This was originally posted on Mark Avery’s website.
Imagine that the environment movement was able to force the government to concede substantive change to a controversial piece of legislation central to its agenda and of great national significance. Imagine that it was the only sector to win such a change to the legislation.
Imagine that the movement won the promise of an ambitious environment bill (the first for almost 30 years) intended not merely to slow nature’s decline, but to reverse it. Imagine that environmental concerns were not parked away in their own space, but drove a major change to farming policy: the replacement of basic payments with a system based on the principle of public money for environmental goods.
Imagine, in addition, that the government was seriously considering strengthening its climate targets and keen to host UN climate talks. And imagine that the Leader of Opposition devoted a major part of his party conference speech to the environment, helping create the state of virtuous competition between the main parties to which all campaigners aspire.
As you will have guessed, there is no need to imagine these things. They are the reality of the last couple of years during which green NGOs have been more sharply focused and better organised than at any time I can remember.
Greener UK, a coalition of 14 environmental groups, was formed quickly after the European referendum and our movement’s work on Brexit has been the envy of other sectors. Our work has had an impact on both sides of the Brexit negotiations: not only did we win a significant change to the EU Withdrawal Act; the draft EU-UK Withdrawal Agreement requires the UK to improve its environmental governance (including on climate change) and establishes ‘non-regression’ from existing EU environmental laws as the basis for our future relationship with the EU.
This is real influence. In a period of political chaos we are not merely clinging to the wreckage but winning things the movement has wanted for decades. So I was surprised to read, in a recent blog, from veteran environmentalist Mark Avery, that he thinks green NGOs have “played a tiny role” in Brexit debates and “are effectively totally marginalised and out of the game on the most momentous decisions of our generation”. He thinks that the environment has become “a political footnote – after all, how has it figured in the years of argument over Brexit?” – and that the environmental consequences of Brexit “have hardly had a mention in the last three years when we have been ‘debating’ our future in or out of the EU. Shame on the media, politicians and the wildlife NGOs.”
I think Mark is wrong. We have been busy where we can be sure of making a difference, and on issues on which our members are (for the most part) united. This includes the EU Withdrawal Bill; the draft withdrawal agreement and political declaration; the draft environment bill; the agriculture, fisheries and trade bills; and the crucial (and neglected) process of agreeing Statutory Instruments to replace EU laws. The newsworthiness of our work, drawing on the efforts and expertise of over 200 people from across the sector, often seems to be in inverse proportion to its importance.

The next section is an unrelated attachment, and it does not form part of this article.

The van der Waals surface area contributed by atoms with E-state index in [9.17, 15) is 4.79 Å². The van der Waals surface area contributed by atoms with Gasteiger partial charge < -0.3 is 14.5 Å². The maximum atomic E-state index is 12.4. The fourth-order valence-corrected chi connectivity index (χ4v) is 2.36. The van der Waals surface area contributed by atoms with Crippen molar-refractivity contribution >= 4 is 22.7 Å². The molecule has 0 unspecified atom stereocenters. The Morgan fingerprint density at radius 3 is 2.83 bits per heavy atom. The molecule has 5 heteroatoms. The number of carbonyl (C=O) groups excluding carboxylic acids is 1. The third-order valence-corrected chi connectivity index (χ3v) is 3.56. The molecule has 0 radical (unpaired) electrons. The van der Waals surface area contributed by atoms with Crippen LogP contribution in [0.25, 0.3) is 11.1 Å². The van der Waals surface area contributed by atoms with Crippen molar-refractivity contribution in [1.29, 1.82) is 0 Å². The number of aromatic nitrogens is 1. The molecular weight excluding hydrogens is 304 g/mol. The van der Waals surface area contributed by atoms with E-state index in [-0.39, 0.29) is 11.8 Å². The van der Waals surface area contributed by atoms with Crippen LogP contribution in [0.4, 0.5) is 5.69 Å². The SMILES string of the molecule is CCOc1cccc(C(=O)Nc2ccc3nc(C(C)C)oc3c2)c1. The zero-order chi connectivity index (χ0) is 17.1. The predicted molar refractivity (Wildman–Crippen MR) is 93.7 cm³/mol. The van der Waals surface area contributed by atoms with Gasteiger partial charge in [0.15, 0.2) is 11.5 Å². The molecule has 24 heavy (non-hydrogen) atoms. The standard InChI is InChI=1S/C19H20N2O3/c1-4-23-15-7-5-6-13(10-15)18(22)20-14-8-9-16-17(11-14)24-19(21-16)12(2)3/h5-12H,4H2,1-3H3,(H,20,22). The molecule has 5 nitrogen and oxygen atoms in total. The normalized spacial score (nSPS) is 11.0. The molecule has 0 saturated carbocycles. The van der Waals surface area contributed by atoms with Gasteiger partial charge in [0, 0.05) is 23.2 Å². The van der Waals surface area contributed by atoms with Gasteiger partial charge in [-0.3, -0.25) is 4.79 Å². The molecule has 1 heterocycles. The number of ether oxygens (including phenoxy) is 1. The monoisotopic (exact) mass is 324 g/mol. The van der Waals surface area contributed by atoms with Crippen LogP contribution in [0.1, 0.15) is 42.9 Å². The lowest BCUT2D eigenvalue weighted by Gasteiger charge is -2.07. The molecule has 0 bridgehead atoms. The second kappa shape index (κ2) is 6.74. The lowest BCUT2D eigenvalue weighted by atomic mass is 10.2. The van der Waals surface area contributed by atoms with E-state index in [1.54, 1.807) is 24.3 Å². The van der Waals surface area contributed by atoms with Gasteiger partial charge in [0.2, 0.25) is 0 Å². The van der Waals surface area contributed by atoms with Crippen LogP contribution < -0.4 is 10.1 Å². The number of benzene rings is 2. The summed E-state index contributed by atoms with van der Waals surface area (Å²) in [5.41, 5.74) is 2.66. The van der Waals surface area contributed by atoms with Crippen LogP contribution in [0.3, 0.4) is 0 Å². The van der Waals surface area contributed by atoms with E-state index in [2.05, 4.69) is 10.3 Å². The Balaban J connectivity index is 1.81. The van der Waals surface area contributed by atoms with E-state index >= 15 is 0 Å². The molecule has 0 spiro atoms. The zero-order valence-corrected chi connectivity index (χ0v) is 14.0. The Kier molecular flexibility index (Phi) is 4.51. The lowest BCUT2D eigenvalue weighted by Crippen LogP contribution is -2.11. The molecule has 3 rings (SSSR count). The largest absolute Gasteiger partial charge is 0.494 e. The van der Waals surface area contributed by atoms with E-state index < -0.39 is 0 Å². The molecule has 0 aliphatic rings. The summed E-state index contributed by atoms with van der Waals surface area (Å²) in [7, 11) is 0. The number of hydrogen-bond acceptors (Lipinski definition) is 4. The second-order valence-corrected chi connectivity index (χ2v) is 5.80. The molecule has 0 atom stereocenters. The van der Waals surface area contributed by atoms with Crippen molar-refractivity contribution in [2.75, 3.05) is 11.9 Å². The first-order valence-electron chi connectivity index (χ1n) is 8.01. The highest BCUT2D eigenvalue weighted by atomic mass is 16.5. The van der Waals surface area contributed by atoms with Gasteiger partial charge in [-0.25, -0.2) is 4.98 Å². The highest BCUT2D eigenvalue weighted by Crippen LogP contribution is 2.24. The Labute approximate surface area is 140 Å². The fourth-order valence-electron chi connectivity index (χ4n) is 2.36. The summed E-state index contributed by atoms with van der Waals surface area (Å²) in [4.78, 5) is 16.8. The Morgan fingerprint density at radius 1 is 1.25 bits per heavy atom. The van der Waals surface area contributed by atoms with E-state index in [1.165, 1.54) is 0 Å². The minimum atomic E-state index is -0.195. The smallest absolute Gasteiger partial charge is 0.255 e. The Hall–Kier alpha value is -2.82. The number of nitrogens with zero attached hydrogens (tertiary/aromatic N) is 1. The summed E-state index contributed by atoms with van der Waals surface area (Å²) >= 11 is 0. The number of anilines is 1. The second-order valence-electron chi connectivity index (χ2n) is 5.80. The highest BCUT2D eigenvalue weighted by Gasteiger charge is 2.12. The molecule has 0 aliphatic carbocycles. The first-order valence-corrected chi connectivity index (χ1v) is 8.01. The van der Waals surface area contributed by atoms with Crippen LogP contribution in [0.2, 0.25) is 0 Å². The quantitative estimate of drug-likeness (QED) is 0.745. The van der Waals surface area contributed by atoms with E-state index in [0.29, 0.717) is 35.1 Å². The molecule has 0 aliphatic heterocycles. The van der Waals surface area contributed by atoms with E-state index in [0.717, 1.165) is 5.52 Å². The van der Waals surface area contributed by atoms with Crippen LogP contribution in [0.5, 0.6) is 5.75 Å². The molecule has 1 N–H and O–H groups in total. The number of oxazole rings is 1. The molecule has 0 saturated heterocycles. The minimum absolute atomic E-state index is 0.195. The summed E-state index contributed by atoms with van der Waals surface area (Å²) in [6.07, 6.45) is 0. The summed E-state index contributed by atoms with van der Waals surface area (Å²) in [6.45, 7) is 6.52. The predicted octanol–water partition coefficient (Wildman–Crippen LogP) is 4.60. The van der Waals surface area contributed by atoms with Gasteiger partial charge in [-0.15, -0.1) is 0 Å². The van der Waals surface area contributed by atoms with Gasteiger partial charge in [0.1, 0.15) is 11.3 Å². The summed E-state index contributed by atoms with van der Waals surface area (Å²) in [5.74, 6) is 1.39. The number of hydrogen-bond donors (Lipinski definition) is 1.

We have enjoyed a good deal of success because we have been united, 14 NGOs working closely with the four Links, Sustain and other organisations and networks. We would not have been able to retain that unity or our influence if we had got stuck on the question of whether the UK should leave the EU. But we have engaged with the question of how we leave. We have said that a no deal Brexit should be ruled out and I have stated that the version of Canada-plus, endorsed by Boris Johnson and others, would be a disaster. We have set out benchmarks for the final agreement with the EU, produced briefings for the meaningful vote and, more recently, an analysis of the Norway-plus option.
It is irritating that, in the last fortnight, the government has courted trade unionists and not environmentalists. The prime minister says the government is working to improve the environmental terms of Brexit, but it needs both to improve the environment bill and the political declaration with the EU if there is to be any reassurance that our laws will keep pace with the EU’s. At present, the prime minister’s rhetoric on the negotiations looks like greenwash.
Is everything perfect and exactly as we would want it to be? Of course not. It never is. Even in normal times, environmental NGOs struggle to give their issues political bite, in spite of their millions of members and the millions more who care about wildlife and the countryside. And these are not normal times. It is hard to get political attention for our issues, harder still to get that of journalists (and prominent bloggers).
We have had some significant wins but an awful lot is still to be decided. With seven weeks to go until the UK is due to leave the EU, huge risks remain. Government moves slowly, so inevitably we have more promises – more bills and strategies – than firmed up legislation and regulation. And some of the promises, for instance on the environment bill, are inadequate.
Greener UK would, I believe, have less, not more impact if we took sides on Brexit. Much of our work is detailed and technical. It is unlikely to make headlines. It does not bring the emotional satisfaction of taking a clear stance for or against Brexit. However, it is making a big, practical difference for wildlife and the countryside and it has the potential to deliver much more.